The poetry of Bruce Dawe #1
Poem: Elegy for Drowned Children by Australian poet Bruce Dawe.
An elegy is a poem dedicated to someone (or something) who is dead. This sad poem is filled with pathos: â€˜The voices of parents calling, calling like birds by the waterâ€™s edge.â€™ There are touches of dashed hopes, as in the line â€˜The little heaps of clothes, the futures carefully planned?â€™ As a result I found the poem to be disturbingly sombre and oppressive.
Â Â Â Â Â Â Â Â Â Â Â Dawe begins the poem with a reference to â€˜the old king.â€™ The most obvious interpretation of this is to think of King Neptune. It is for the kingâ€™s delight that he takes boys down to his realm, one at a time. One wonders if Dawe has something more sinister in mind, but that is not supported by an interview with him I heard. The poem was just a response to children drowning. He stated that no-one in his family or circle of friends who had experienced the drowning of a child.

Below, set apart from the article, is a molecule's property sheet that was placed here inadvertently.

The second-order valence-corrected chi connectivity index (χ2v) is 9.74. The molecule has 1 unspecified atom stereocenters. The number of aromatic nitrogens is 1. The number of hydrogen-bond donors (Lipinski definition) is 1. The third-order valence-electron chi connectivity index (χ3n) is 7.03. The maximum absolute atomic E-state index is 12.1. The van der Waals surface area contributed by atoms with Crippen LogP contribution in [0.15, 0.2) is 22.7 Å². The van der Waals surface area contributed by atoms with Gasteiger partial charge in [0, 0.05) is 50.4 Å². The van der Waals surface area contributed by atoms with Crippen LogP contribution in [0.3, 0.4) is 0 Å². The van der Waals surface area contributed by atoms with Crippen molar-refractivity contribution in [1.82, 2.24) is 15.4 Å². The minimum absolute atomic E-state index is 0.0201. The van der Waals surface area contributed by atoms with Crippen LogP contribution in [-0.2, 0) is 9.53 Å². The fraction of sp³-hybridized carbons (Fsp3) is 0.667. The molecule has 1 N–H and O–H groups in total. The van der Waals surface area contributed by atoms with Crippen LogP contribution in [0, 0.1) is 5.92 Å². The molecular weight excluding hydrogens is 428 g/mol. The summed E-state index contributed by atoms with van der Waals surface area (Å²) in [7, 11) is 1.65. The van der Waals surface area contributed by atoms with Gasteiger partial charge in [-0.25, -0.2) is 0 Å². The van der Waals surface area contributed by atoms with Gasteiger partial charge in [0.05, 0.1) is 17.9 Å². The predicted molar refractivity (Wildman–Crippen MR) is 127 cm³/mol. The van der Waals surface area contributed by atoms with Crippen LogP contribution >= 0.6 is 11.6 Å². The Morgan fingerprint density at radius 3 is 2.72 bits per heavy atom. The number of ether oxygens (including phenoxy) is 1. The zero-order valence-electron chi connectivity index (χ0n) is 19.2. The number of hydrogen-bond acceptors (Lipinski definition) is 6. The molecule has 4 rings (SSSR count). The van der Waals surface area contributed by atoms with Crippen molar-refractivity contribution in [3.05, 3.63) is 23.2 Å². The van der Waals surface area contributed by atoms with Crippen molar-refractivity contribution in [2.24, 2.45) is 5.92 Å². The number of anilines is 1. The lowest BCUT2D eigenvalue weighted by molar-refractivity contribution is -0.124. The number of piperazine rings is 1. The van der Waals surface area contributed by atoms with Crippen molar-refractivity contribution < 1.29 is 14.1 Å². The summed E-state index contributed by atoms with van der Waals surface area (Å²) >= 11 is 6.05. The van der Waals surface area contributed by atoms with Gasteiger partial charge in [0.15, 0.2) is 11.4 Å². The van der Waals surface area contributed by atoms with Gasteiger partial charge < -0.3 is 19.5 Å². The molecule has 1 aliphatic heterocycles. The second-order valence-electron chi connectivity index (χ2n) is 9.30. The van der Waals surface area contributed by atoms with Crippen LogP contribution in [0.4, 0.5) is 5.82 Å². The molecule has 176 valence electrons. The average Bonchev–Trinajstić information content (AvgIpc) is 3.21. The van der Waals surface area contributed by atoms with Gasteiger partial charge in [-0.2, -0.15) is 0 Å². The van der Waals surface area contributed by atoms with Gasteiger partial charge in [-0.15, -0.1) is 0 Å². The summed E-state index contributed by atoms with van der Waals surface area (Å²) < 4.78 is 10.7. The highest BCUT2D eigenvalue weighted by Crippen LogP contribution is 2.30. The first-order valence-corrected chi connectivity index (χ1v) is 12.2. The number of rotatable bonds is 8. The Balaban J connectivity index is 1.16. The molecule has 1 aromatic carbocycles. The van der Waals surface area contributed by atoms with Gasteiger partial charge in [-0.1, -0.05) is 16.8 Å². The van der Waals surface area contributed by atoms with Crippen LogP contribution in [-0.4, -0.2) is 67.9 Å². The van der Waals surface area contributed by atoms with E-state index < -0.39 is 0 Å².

Â Â Â Â Â Â Â Â Â Â Â Dawe imagines what it must be like to live in King Neptuneâ€™s domain. He states that, in order to keep his subjects happy that â€˜Tender and solicitous must be his care.â€™ It is certainly a different view of drowning. Later in the poem the poet uses a stark contrast to highlight the emotions when he writes: â€˜Yet even an old acquisitive king must feel/Remorse poisoning his joy.â€™ He then goes on to imagine that families who have lost young ones dreaming that their child has returned home â€˜with wet and moonlit skin.â€™ This sad and poignant end of the poem it fitting, and in keeping with the rest of it.
Â Â Â Â Â Â Â Â Â Â Â From a technical point of view, I found this poem to be an interesting one. It has five quatrains, each with a regular abba rhyming pattern, though it has an irregular meter.